As far as I’m concerned, no one has completely solved the problem of delivering all the on-the-go computing capabilities I need in a truly portable device. You may have experienced this yourself, if you’ve tried to use your laptop in a cramped space (say, the backseat of a car or the front row of a press conference) or tried do any extended writing on your smartphone. Now virtualization companiesĀ Citrix andĀ Open Kernel Labs are tackling this problem with a new concept they call the “nirvana phone.”

The idea is to really make your phone the center of your working life. Of course, for many people that’s already the case when you’re away from the office — for example, on my iPhone I’ll often read and send email, participate in the VentureBeat chat-room, and check the latest news via Techmeme and Google Reader. But if I want to do anything more serious, I need to unpack my laptop, because the iPhone’s screen and keyboard are too small. With the nirvana phone, however, I can use my smartphone for casual computing, then also plug it into a keyboard and a monitor, so I could access all the applications and data on my phone while avoiding the drawbacks of a tiny device.

“What we envision is a scenario where a company can manage applications and virtual desktops from the data center and from the cloud and not have to worry about the endpoint devices, ” said Chris Fleck, vice president of community and solutions development at Citrix. “We want them to have full control, but at the same time we want employees to have the freedom to use the devices that they want to choose.”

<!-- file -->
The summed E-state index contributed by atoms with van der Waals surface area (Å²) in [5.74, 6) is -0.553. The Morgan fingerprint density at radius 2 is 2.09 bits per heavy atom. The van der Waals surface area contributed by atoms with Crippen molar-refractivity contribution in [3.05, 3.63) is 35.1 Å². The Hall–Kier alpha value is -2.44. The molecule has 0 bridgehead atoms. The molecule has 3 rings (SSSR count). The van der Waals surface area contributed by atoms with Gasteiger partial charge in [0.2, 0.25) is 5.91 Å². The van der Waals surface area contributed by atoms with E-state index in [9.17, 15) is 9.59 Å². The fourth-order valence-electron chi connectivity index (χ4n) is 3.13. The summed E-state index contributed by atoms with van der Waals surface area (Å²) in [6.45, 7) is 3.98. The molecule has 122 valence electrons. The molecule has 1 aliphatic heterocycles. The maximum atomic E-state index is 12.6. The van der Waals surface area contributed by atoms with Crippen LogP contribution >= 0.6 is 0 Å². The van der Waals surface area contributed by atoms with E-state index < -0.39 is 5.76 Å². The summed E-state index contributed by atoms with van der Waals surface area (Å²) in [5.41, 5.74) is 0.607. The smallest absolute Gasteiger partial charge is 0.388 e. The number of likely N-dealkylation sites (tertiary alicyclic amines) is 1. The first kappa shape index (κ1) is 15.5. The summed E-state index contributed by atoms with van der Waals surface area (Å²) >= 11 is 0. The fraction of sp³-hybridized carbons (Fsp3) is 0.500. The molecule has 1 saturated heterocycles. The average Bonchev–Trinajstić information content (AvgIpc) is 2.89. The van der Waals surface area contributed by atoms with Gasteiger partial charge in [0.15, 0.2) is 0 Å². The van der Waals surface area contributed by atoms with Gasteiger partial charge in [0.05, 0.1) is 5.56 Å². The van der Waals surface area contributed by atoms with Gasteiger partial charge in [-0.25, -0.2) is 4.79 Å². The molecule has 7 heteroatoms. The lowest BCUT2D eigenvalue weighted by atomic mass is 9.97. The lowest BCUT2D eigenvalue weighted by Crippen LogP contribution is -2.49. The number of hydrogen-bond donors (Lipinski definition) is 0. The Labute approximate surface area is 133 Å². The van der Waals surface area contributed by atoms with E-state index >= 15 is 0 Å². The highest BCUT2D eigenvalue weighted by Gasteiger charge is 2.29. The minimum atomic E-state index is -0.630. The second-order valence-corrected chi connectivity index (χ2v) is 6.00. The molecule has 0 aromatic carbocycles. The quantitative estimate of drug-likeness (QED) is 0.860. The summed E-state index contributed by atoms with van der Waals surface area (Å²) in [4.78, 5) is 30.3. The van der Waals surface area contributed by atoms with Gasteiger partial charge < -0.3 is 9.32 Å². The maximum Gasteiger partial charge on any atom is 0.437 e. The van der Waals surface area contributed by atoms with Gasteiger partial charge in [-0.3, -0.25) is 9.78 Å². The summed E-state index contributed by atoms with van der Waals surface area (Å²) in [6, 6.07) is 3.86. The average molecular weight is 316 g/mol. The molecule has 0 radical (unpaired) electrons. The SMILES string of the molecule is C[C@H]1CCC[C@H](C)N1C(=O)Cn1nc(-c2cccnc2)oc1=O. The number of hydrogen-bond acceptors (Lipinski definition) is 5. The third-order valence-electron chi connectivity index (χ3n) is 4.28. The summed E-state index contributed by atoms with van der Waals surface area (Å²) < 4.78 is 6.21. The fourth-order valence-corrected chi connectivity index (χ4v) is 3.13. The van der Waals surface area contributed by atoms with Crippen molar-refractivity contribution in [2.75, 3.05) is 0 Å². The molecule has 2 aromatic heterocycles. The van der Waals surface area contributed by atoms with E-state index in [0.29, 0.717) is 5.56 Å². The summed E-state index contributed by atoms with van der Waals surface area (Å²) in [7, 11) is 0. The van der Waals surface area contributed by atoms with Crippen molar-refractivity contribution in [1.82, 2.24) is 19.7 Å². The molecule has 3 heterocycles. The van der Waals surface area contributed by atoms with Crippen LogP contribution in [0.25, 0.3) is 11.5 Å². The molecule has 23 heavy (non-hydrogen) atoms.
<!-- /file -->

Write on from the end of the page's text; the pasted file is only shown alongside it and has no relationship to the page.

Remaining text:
Citrix and OK Labs are virtualization companies, not device makers, so they’re not actually building the nirvana phone. Instead, they’re releasing the basic architecture of the phone here, and they hope to make deals with manufacturers to create these devices using their virtualization technology. They describe the nirvana phone as a smartphone plus a full-sized display, plus a keyboard and mouse, plus a virtual desktop, plus OK Labs’ mobile virtualization. Broadly speaking, there are a number of improvements that must be made to existing smartphones before they can become nirvana phones:

  • Enhanced graphics capabilities, so that a phone can not only send video out to an external screen, but can also offer that video at a resolution that doesn’t look totally horrible on the larger screen.
  • The ability to connect the phone to a keyboard and mouse using a Bluetooth or a docking station.
  • A Citrix receiver to securely access corporate applications and data on the mobile device.

There are some drawbacks to this idea — for one thing, it requires the near ubiquitous presence of screens and keyboards, which isn’t universally true. But that may change over time, and I’m guessing this may already be a good fit in specific industries and companies it may be close in specific situations and industries.

Meanwhile, Citrix and OK labs aren’t the only ones looking at these ideas — Google evangelist Don Dodge told me the idea of a phone as your core computing device is part of the search giant’s vision of the office of the future, though he didn’t say that this was part of a specific product roadmap.